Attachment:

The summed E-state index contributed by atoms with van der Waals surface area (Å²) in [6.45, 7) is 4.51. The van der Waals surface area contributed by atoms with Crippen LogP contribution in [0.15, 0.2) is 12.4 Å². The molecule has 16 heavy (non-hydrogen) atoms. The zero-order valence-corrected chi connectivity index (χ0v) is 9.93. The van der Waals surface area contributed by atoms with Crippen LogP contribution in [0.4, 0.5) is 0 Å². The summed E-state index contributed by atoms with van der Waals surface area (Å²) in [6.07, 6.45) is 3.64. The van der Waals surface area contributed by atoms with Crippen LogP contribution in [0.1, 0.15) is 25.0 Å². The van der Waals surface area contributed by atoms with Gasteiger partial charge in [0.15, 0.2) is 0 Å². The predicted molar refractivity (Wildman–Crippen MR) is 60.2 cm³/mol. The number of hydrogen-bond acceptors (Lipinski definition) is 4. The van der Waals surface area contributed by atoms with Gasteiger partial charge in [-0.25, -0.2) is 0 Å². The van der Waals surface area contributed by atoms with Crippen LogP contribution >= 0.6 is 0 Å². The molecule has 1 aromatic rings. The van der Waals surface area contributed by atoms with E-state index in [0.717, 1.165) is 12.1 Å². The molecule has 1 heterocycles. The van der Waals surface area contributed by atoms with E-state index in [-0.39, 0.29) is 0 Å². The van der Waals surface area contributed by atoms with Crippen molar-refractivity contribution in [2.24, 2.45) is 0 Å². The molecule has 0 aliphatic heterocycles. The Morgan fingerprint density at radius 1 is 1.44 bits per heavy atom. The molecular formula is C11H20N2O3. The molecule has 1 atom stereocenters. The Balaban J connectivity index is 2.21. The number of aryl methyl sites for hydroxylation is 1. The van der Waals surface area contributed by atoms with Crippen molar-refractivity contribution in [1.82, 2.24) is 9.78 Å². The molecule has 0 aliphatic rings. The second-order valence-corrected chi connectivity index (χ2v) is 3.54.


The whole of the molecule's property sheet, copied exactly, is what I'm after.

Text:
The summed E-state index contributed by atoms with van der Waals surface area (Å²) in [6.45, 7) is 4.51. The van der Waals surface area contributed by atoms with Crippen LogP contribution in [0.15, 0.2) is 12.4 Å². The molecule has 16 heavy (non-hydrogen) atoms. The zero-order valence-corrected chi connectivity index (χ0v) is 9.93. The van der Waals surface area contributed by atoms with Crippen LogP contribution in [0.4, 0.5) is 0 Å². The summed E-state index contributed by atoms with van der Waals surface area (Å²) in [6.07, 6.45) is 3.64. The van der Waals surface area contributed by atoms with Crippen LogP contribution in [0.1, 0.15) is 25.0 Å². The van der Waals surface area contributed by atoms with Gasteiger partial charge in [0.15, 0.2) is 0 Å². The predicted molar refractivity (Wildman–Crippen MR) is 60.2 cm³/mol. The number of hydrogen-bond acceptors (Lipinski definition) is 4. The van der Waals surface area contributed by atoms with Gasteiger partial charge in [-0.25, -0.2) is 0 Å². The van der Waals surface area contributed by atoms with Crippen LogP contribution >= 0.6 is 0 Å². The molecule has 1 aromatic rings. The van der Waals surface area contributed by atoms with E-state index in [0.717, 1.165) is 12.1 Å². The molecule has 1 heterocycles. The van der Waals surface area contributed by atoms with E-state index in [-0.39, 0.29) is 0 Å². The van der Waals surface area contributed by atoms with Crippen molar-refractivity contribution in [2.24, 2.45) is 0 Å². The molecule has 0 aliphatic heterocycles. The Morgan fingerprint density at radius 1 is 1.44 bits per heavy atom. The molecular formula is C11H20N2O3. The molecule has 1 atom stereocenters. The Balaban J connectivity index is 2.21. The number of aryl methyl sites for hydroxylation is 1. The van der Waals surface area contributed by atoms with Crippen molar-refractivity contribution in [1.82, 2.24) is 9.78 Å². The molecule has 0 aliphatic rings. The second-order valence-corrected chi connectivity index (χ2v) is 3.54.